Mrs Murry dabbed her eyes with a handkerchief.  “I – I suppose so,” she sniffed.  “I suppose there’ll be other lonely patients who need cheering up.  But I shall miss you so.”

    The Lonely Plant then made a suggestion.  “Well, if you wish, you could take a little cutting.  Others have done so when leaving.  They’ve taken cuttings from me and had their own special little Lonely Plants at home.”

    “What a lovely idea,” said Mrs Murry, swallowing hard.

    And so it was that she came to take a cutting home in her bag.




Mrs Murry did not want for attention in the days that followed.  The jungle drums had spread the news of Baby Sue’s arrival far and wide, and wellwishers were constantly arriving, bearing gifts.  Loveliest of all was a snugly blanket made by the children of Miss Nwapa’s class at Kungalaboo School.  There was much baby talk, and it didn’t matter in the least that half of it was in Swahili!

    Then came a morning when no one called.  The excitement had fizzled out.  Father was at work, Esther and Esmeralda were at school and Baby Sue was fast asleep beneath her snugly blanket.  Once again Mrs Murry experienced that lonely feeling.

    It was at that moment it happened, something so startling that Mrs Murry dropped her knitting.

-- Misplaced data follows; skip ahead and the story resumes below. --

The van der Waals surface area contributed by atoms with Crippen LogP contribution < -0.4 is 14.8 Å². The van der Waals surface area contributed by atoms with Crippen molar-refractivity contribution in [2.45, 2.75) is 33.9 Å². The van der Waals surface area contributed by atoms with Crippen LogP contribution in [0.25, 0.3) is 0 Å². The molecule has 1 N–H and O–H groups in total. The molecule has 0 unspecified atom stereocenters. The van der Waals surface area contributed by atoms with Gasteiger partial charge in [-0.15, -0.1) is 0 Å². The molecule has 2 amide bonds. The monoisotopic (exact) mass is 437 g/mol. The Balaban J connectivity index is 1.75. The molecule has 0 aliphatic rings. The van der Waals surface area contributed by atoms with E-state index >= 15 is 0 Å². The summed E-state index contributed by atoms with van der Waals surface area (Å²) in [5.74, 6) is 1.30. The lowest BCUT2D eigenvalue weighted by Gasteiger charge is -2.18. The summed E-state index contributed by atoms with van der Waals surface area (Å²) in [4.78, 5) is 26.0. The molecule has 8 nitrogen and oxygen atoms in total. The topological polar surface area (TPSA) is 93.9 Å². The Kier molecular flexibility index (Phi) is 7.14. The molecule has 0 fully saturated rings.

A little voice shrilled at her from the window, a familiar, dear little voice.  It came from the potted plant with the bright orange flowers, and this is what it said:

    “Hi there!  I’m a Lonely Plant, and I shall be your friend!”





Copyright © Paul Beech 2012

  1. Angela permalink

    Lovely story 🙂

  2. Thanks, Angela. I love writing for children and there’s nothing quite so rewarding as their laughter when a story comes off. Paul xx

  3. Aww, how heartwarming – a lovely story to keep you company on a lonely day! I love how the plant stays true to its character and brings hope when despair creeps in.

    • Thanks, Luke, and welcome to my blog. I was round at yours just now and pleased to find you’re a children’s writer too. Nice site, pictorially stunning and well named – ‘Dream Shed’ reminds me of Dahl.

      Look forward to hearing from you again.


  4. It still makes me laugh Daddy, even at 38 xx

    • Thanks darling, it was fun making up stories for you, and I shall never forget those happy times.

      With love from Dad xxx

  5. Maureen Weldon permalink

    What a delightful, feel-good story.



  6. Maureen, I’m so pleased you like this. It’s been awhile since my last children’s story but I’d like to write another one soon.

    Thank you,


  7. That was wonderful and a home grown story too. I saw you daughter’s comment. Being cynical I balked a bit at the prospect of taking a cutting, how would that work? But it turned out fine in the end. That was really sweet and enjoyed its colourful settings, not stale or boring and another mile widened as kids read of people and places too. Lovely.

    • Thanks, Anita. So glad you like this story. I wrote the second (present) draft thirty years after the first, so returning to it was like collaborating with my younger self, a rather strange experience – but fun!

      I see from your excellent blog, ‘As It Comes’, that you write not only for adults but for children too. Lovely, isn’t it, to read work aloud to kids and see their rapt attention, with gasps and giggles along the way.

      My very best from North Wales,